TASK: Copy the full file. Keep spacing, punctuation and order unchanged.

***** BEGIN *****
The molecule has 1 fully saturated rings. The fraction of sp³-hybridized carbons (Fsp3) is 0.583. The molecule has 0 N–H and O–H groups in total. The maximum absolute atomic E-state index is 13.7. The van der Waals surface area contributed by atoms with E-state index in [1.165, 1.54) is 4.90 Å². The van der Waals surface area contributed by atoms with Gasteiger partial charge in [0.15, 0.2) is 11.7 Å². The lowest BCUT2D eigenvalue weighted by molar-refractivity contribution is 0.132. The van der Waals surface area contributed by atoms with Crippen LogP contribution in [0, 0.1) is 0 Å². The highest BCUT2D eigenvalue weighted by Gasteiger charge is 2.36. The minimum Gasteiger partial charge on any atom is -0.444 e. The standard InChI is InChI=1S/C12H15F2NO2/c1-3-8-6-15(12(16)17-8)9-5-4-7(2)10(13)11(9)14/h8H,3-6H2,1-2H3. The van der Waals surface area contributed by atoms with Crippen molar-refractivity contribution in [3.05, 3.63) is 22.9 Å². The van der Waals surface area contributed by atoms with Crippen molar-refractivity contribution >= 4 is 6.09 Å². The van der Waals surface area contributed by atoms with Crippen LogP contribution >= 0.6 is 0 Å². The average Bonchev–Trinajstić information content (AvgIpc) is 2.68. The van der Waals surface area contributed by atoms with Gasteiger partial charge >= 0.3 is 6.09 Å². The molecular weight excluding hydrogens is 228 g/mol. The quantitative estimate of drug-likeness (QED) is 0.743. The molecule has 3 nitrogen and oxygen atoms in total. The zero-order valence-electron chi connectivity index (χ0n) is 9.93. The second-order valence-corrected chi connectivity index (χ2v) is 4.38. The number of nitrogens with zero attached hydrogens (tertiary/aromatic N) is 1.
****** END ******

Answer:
The molecule has 1 fully saturated rings. The fraction of sp³-hybridized carbons (Fsp3) is 0.583. The molecule has 0 N–H and O–H groups in total. The maximum absolute atomic E-state index is 13.7. The van der Waals surface area contributed by atoms with E-state index in [1.165, 1.54) is 4.90 Å². The van der Waals surface area contributed by atoms with Gasteiger partial charge in [0.15, 0.2) is 11.7 Å². The lowest BCUT2D eigenvalue weighted by molar-refractivity contribution is 0.132. The van der Waals surface area contributed by atoms with Crippen LogP contribution in [0, 0.1) is 0 Å². The highest BCUT2D eigenvalue weighted by Gasteiger charge is 2.36. The minimum Gasteiger partial charge on any atom is -0.444 e. The standard InChI is InChI=1S/C12H15F2NO2/c1-3-8-6-15(12(16)17-8)9-5-4-7(2)10(13)11(9)14/h8H,3-6H2,1-2H3. The van der Waals surface area contributed by atoms with Crippen molar-refractivity contribution in [3.05, 3.63) is 22.9 Å². The van der Waals surface area contributed by atoms with Crippen molar-refractivity contribution >= 4 is 6.09 Å². The van der Waals surface area contributed by atoms with Crippen LogP contribution >= 0.6 is 0 Å². The average Bonchev–Trinajstić information content (AvgIpc) is 2.68. The van der Waals surface area contributed by atoms with Gasteiger partial charge >= 0.3 is 6.09 Å². The molecular weight excluding hydrogens is 228 g/mol. The quantitative estimate of drug-likeness (QED) is 0.743. The molecule has 3 nitrogen and oxygen atoms in total. The zero-order valence-electron chi connectivity index (χ0n) is 9.93. The second-order valence-corrected chi connectivity index (χ2v) is 4.38. The number of nitrogens with zero attached hydrogens (tertiary/aromatic N) is 1.